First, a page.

The idea of limited partners focusing on manager concentration in their private equity portfolios may give some GPs anxiety, but not The Blackstone Group.
Blackstone, in fact, benefits from LPs committing capital to fewer managers, said the listed firm’s co-founder and chief executive officer Steve Schwarzman during a second quarter earnings call Thursday.
“The fact that our firm can provide … private equity, real estate, hedge fund solutions and credit allows an LP who is trying to consolidate relationships and lower their own costs and improve their performance to focus more assets with us, and form a strategic relationship with us,” Schwarzman said.
In general, many private equity LPs have been working to trim down the sizes of their private equity portfolios, culling their manager relationships to make their programmes more manageable. The California Public Employees’ Retirement System revealed earlier this week that it has been working on concentrating its portfolio through secondary sales and will continue to do so.
“The goal is always to focus on top quartile performers, and we’ve used secondary sales as part of this consolidation strategy to keep the line-up manageable and eliminate redundancy of also-ran funds,” a CalPERS spokesperson told Private Equity International in a prior interview.
The fact that our firm can provide … private equity, real estate, hedge fund solutions and credit allows an LP who is trying to consolidate relationships and lower their own costs and improve their performance to focus more assets with us.
Other LPs are using the secondary market to manage their portfolios as well, though Blackstone is not likely to be on the losing end of that process. The firm revealed during the call significant increases in its private equity earnings in the second quarter, driven by rising valuations in the underlying assets in its funds and increased management and performance fees.
LPs have shown their support for the firm by handing over more than $16 billion in commitments to Blackstone’s sixth buyout fund, which has not yet officially closed.
Despite the fundraising haul, the firm has seen LPs leaning more toward “targeted” funds and away from more generalist investment vehicles, Schwarzman said. LPs are not likely to continue making “historic” size commitments, and so the industry may not see another fund the size of Fund VI again for a few years, Schwarzman said.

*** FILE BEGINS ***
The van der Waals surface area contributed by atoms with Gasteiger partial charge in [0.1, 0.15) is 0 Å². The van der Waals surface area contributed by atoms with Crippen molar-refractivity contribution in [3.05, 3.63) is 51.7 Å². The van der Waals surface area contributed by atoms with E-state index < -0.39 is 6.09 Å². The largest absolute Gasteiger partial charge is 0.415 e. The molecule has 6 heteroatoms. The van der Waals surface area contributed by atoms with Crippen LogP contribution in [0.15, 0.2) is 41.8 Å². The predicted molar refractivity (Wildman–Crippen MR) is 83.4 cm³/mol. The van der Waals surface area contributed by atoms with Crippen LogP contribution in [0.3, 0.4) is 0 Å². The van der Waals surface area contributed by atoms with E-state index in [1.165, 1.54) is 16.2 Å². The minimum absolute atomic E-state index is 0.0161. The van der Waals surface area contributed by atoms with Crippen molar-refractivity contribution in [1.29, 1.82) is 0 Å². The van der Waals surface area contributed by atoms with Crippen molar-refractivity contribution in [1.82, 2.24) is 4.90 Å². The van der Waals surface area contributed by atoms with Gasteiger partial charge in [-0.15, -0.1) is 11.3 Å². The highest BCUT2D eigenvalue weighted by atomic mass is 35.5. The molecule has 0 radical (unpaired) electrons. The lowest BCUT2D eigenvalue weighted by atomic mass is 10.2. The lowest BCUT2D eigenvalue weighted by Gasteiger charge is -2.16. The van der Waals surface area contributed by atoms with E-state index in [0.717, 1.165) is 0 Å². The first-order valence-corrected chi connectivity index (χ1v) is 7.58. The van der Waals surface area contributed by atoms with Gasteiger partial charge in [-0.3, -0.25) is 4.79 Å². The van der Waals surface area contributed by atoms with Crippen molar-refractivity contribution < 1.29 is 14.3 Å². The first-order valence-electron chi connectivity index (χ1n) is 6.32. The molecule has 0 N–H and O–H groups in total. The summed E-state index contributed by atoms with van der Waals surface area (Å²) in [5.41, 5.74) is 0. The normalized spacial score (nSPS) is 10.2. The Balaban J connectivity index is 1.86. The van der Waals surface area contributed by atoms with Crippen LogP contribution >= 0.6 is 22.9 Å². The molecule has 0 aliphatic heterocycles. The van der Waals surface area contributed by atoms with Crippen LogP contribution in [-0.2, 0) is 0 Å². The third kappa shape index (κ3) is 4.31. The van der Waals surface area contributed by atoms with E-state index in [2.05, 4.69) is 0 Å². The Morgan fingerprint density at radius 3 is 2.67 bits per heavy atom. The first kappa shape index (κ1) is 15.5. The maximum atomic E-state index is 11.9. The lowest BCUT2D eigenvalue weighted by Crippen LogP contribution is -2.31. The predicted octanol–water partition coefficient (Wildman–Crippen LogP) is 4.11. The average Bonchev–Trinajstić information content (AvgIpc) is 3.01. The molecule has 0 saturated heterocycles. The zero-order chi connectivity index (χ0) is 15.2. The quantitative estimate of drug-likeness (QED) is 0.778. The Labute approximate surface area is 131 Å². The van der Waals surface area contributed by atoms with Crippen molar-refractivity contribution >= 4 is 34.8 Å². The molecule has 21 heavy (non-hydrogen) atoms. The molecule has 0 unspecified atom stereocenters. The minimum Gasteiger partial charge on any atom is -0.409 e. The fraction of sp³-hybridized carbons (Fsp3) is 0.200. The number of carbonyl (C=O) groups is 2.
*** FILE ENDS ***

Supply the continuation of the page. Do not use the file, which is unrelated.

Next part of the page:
“When the overall size of an endowment is down, or a pension is down, you can’t write the same size tickets, you’re fighting that type of issue,” he said.
With more than $17 billion in private equity dry powder, Blackstone is well-positioned to pounce on opportunities. The firm is keeping watch in Europe, particularly in the mid-market, which doesn’t have the same kind of deal competition as the larger end of the market, and where financing is not as available, the firm’s president Tony James said. In the US, the firm has been having “spectacular success” with energy investments, especially as Blackstone has “gotten closer to the natural resources themselves and away from the corporates”, he said during the earnings call.
The firm has also been working on “platform build-ups”, in which it finds a management team and backs the team to create a company, James said.
At the end of trading Thursday, Blackstone’s unit price had risen 74 cents to close at $17, boosted perhaps by the good second quarter news. Blackstone went public in 2007, but its share price has never climbed back to its debut of $31 per unit.
The firm went public to have “access to capital and markets to fuel our growth”, James said during the call, adding there is no “misalignment of interests” with the firm, its LPs and its unitholders. Blackstone first and foremost works for its LPs, he said. “Without LPs, there is no Blackstone. We’ve never been focused on gathering assets; everything we do is based on investment performance for LPs.”